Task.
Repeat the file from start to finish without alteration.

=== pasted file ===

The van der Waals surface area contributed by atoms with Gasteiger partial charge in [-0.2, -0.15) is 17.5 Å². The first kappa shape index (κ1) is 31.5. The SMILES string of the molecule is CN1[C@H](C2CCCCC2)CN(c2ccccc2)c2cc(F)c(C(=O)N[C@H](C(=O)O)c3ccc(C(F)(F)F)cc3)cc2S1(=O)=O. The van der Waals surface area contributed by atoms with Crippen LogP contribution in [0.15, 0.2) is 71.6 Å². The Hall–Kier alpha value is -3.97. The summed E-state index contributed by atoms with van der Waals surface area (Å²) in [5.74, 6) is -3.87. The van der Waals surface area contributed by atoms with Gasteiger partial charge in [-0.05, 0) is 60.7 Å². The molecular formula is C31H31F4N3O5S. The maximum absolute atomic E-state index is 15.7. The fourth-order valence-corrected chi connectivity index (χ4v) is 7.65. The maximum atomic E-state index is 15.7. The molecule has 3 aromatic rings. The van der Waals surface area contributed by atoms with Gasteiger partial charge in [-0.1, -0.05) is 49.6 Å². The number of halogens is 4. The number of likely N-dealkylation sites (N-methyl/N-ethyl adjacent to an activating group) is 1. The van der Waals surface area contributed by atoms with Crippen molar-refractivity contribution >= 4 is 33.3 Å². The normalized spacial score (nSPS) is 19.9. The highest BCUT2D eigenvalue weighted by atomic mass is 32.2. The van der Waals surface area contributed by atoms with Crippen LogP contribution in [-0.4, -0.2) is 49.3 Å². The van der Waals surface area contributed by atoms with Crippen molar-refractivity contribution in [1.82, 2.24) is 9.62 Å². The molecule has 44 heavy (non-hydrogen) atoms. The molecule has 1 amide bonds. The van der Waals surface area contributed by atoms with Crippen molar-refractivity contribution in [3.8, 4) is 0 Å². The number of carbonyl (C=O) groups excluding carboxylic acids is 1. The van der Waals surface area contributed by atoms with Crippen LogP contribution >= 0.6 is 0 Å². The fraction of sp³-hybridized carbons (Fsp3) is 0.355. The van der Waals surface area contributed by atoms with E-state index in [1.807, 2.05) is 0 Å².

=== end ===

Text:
The van der Waals surface area contributed by atoms with Gasteiger partial charge in [-0.2, -0.15) is 17.5 Å². The first kappa shape index (κ1) is 31.5. The SMILES string of the molecule is CN1[C@H](C2CCCCC2)CN(c2ccccc2)c2cc(F)c(C(=O)N[C@H](C(=O)O)c3ccc(C(F)(F)F)cc3)cc2S1(=O)=O. The van der Waals surface area contributed by atoms with Crippen LogP contribution in [0.15, 0.2) is 71.6 Å². The Hall–Kier alpha value is -3.97. The summed E-state index contributed by atoms with van der Waals surface area (Å²) in [5.74, 6) is -3.87. The van der Waals surface area contributed by atoms with Gasteiger partial charge in [-0.05, 0) is 60.7 Å². The molecular formula is C31H31F4N3O5S. The maximum absolute atomic E-state index is 15.7. The fourth-order valence-corrected chi connectivity index (χ4v) is 7.65. The maximum atomic E-state index is 15.7. The molecule has 3 aromatic rings. The van der Waals surface area contributed by atoms with Gasteiger partial charge in [-0.1, -0.05) is 49.6 Å². The number of halogens is 4. The number of likely N-dealkylation sites (N-methyl/N-ethyl adjacent to an activating group) is 1. The van der Waals surface area contributed by atoms with Crippen molar-refractivity contribution >= 4 is 33.3 Å². The normalized spacial score (nSPS) is 19.9. The highest BCUT2D eigenvalue weighted by atomic mass is 32.2. The van der Waals surface area contributed by atoms with Crippen LogP contribution in [-0.4, -0.2) is 49.3 Å². The van der Waals surface area contributed by atoms with Crippen molar-refractivity contribution in [1.82, 2.24) is 9.62 Å². The molecule has 44 heavy (non-hydrogen) atoms. The molecule has 1 amide bonds. The van der Waals surface area contributed by atoms with Crippen molar-refractivity contribution in [3.8, 4) is 0 Å². The number of carbonyl (C=O) groups excluding carboxylic acids is 1. The van der Waals surface area contributed by atoms with Crippen LogP contribution >= 0.6 is 0 Å². The fraction of sp³-hybridized carbons (Fsp3) is 0.355. The van der Waals surface area contributed by atoms with E-state index in [1.807, 2.05) is 0 Å².